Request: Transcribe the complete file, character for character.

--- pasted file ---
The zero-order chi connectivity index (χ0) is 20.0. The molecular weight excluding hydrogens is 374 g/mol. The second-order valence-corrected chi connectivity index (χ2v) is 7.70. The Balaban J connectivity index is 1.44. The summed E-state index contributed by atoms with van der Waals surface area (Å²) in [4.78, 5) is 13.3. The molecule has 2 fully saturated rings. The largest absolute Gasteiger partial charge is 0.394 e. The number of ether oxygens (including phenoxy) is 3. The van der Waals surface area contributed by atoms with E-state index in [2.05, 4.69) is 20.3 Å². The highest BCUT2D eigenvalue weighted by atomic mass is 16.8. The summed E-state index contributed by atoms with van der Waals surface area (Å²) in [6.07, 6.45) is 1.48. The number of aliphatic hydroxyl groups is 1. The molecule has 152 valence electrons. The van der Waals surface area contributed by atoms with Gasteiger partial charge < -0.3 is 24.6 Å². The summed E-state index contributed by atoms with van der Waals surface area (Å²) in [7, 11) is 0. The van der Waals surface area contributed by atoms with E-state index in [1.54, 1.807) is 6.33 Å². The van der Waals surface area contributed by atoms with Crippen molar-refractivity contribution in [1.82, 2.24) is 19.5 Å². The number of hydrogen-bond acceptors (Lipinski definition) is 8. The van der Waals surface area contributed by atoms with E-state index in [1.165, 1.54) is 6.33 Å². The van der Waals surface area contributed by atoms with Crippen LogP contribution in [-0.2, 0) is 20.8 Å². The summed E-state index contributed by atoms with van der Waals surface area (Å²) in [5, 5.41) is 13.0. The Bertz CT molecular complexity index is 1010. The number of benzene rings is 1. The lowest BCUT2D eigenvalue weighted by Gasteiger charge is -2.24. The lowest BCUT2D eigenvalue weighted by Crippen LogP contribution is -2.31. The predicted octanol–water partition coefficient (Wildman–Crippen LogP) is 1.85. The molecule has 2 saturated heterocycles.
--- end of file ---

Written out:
The zero-order chi connectivity index (χ0) is 20.0. The molecular weight excluding hydrogens is 374 g/mol. The second-order valence-corrected chi connectivity index (χ2v) is 7.70. The Balaban J connectivity index is 1.44. The summed E-state index contributed by atoms with van der Waals surface area (Å²) in [4.78, 5) is 13.3. The molecule has 2 fully saturated rings. The largest absolute Gasteiger partial charge is 0.394 e. The number of ether oxygens (including phenoxy) is 3. The van der Waals surface area contributed by atoms with E-state index in [2.05, 4.69) is 20.3 Å². The highest BCUT2D eigenvalue weighted by atomic mass is 16.8. The summed E-state index contributed by atoms with van der Waals surface area (Å²) in [6.07, 6.45) is 1.48. The number of aliphatic hydroxyl groups is 1. The molecule has 152 valence electrons. The van der Waals surface area contributed by atoms with Gasteiger partial charge < -0.3 is 24.6 Å². The summed E-state index contributed by atoms with van der Waals surface area (Å²) in [7, 11) is 0. The van der Waals surface area contributed by atoms with E-state index in [1.54, 1.807) is 6.33 Å². The van der Waals surface area contributed by atoms with Crippen molar-refractivity contribution in [1.82, 2.24) is 19.5 Å². The number of hydrogen-bond acceptors (Lipinski definition) is 8. The van der Waals surface area contributed by atoms with E-state index in [1.165, 1.54) is 6.33 Å². The van der Waals surface area contributed by atoms with Crippen LogP contribution in [-0.2, 0) is 20.8 Å². The summed E-state index contributed by atoms with van der Waals surface area (Å²) in [5, 5.41) is 13.0. The Bertz CT molecular complexity index is 1010. The number of benzene rings is 1. The lowest BCUT2D eigenvalue weighted by Gasteiger charge is -2.24. The lowest BCUT2D eigenvalue weighted by Crippen LogP contribution is -2.31. The predicted octanol–water partition coefficient (Wildman–Crippen LogP) is 1.85. The molecule has 2 saturated heterocycles.